(Adds Greybull Capital comment)
LONDON, Oct 16 (Reuters) - The owner of failed British airline Monarch should, in principle, foot some of the bill for a massive repatriation effort co-ordinated by the country’s aviation authority, British transport minister Chris Grayling said on Monday.
Monarch collapsed two weeks ago, wrecking the holiday plans of hundreds of thousands of Britons, a year after owner Greybull Capital secured a bailout for the struggling airline.
Asked by lawmakers whether Greybull Capital should contribute to the costs of returning tourists to Britain, Grayling said that if the investment firm ends up with a gain after the administration process, a payment towards repatriation costs would demonstrate goodwill.
“There’s no formal legal mechanism that we can use, but in terms of the principle I completely agree,” Grayling told a panel of lawmakers.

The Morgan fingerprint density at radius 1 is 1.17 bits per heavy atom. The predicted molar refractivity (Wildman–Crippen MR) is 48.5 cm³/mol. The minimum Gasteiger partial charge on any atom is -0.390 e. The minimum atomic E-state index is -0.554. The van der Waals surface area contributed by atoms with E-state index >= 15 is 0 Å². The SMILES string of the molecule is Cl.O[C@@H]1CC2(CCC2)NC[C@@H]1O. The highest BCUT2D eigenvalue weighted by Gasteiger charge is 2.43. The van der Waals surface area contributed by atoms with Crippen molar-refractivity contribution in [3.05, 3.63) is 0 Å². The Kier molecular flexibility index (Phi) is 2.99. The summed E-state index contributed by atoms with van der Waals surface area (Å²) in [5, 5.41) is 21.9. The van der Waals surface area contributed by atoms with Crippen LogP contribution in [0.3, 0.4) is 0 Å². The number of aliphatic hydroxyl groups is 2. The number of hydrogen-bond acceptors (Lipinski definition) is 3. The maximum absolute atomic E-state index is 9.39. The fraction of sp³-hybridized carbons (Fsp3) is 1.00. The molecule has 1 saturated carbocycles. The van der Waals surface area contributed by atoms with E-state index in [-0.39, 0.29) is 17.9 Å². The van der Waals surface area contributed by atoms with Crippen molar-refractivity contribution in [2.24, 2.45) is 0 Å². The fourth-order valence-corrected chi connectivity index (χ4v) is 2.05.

“I would hope that if any of the creditors end up with money in pocket, whether they might indeed consider doing that.”
He also said it could take weeks to determine how much money might be recovered from credit card companies and insurers.
The Civil Aviation Authority (CAA) on Monday said that it had completed its programme to repatriate the 110,000 Monarch customers who were abroad when the airline went bust, which is estimated to have cost the government around 60 million pounds ($79.49 million).
However Grayling said that any contribution from Greybull Capital could depend on how the administration process played out.
“We agree with (Grayling) that it is too early in the administration process for anyone to know the outcome for creditors,” a spokesman for Greybull Capital said in a statement, adding the investment firm had provided “significant capital” to Monarch since it took over the airline in 2014.
“We remain deeply sorry and saddened by the failure of Monarch despite the best efforts of so many to turn around the company. ... We have acted responsibly and with integrity throughout the process.” ($1 = 0.7548 pounds)
Reporting by Alistair Smout; Editing by Andy Bruce, David Goodman and Jonathan Oatis